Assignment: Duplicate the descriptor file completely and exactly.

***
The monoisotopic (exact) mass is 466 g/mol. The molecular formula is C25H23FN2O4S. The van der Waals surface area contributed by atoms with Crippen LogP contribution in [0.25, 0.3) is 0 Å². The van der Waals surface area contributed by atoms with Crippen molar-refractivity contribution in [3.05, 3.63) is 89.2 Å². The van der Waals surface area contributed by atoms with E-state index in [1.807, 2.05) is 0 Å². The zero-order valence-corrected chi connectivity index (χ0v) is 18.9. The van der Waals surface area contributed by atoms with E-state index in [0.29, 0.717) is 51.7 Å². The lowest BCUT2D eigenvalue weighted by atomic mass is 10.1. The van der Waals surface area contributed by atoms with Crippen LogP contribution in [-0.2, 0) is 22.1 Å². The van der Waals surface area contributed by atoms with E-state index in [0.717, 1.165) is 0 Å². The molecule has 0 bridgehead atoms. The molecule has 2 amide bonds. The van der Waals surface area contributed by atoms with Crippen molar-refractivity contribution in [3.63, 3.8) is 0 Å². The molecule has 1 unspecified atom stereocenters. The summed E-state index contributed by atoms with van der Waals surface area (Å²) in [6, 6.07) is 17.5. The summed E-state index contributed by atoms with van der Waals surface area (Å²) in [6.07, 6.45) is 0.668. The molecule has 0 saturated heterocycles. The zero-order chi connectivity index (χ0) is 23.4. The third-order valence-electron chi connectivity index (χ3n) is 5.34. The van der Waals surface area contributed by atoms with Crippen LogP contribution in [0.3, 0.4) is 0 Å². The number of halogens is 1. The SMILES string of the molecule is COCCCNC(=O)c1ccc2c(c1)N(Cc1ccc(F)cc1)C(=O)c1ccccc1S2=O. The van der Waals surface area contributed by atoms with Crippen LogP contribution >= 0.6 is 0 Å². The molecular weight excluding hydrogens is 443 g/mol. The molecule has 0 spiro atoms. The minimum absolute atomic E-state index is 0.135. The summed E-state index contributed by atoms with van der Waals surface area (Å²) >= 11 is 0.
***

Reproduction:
The monoisotopic (exact) mass is 466 g/mol. The molecular formula is C25H23FN2O4S. The van der Waals surface area contributed by atoms with Crippen LogP contribution in [0.25, 0.3) is 0 Å². The van der Waals surface area contributed by atoms with Crippen molar-refractivity contribution in [3.05, 3.63) is 89.2 Å². The van der Waals surface area contributed by atoms with E-state index in [1.807, 2.05) is 0 Å². The zero-order valence-corrected chi connectivity index (χ0v) is 18.9. The van der Waals surface area contributed by atoms with E-state index in [0.29, 0.717) is 51.7 Å². The lowest BCUT2D eigenvalue weighted by atomic mass is 10.1. The van der Waals surface area contributed by atoms with Crippen LogP contribution in [-0.2, 0) is 22.1 Å². The van der Waals surface area contributed by atoms with E-state index in [0.717, 1.165) is 0 Å². The molecule has 0 bridgehead atoms. The molecule has 2 amide bonds. The van der Waals surface area contributed by atoms with Crippen molar-refractivity contribution in [3.63, 3.8) is 0 Å². The molecule has 1 unspecified atom stereocenters. The summed E-state index contributed by atoms with van der Waals surface area (Å²) in [6, 6.07) is 17.5. The summed E-state index contributed by atoms with van der Waals surface area (Å²) in [6.07, 6.45) is 0.668. The molecule has 0 saturated heterocycles. The zero-order chi connectivity index (χ0) is 23.4. The third-order valence-electron chi connectivity index (χ3n) is 5.34. The van der Waals surface area contributed by atoms with Crippen LogP contribution in [0.3, 0.4) is 0 Å². The number of halogens is 1. The SMILES string of the molecule is COCCCNC(=O)c1ccc2c(c1)N(Cc1ccc(F)cc1)C(=O)c1ccccc1S2=O. The van der Waals surface area contributed by atoms with Crippen LogP contribution >= 0.6 is 0 Å². The molecular weight excluding hydrogens is 443 g/mol. The molecule has 0 spiro atoms. The minimum absolute atomic E-state index is 0.135. The summed E-state index contributed by atoms with van der Waals surface area (Å²) >= 11 is 0.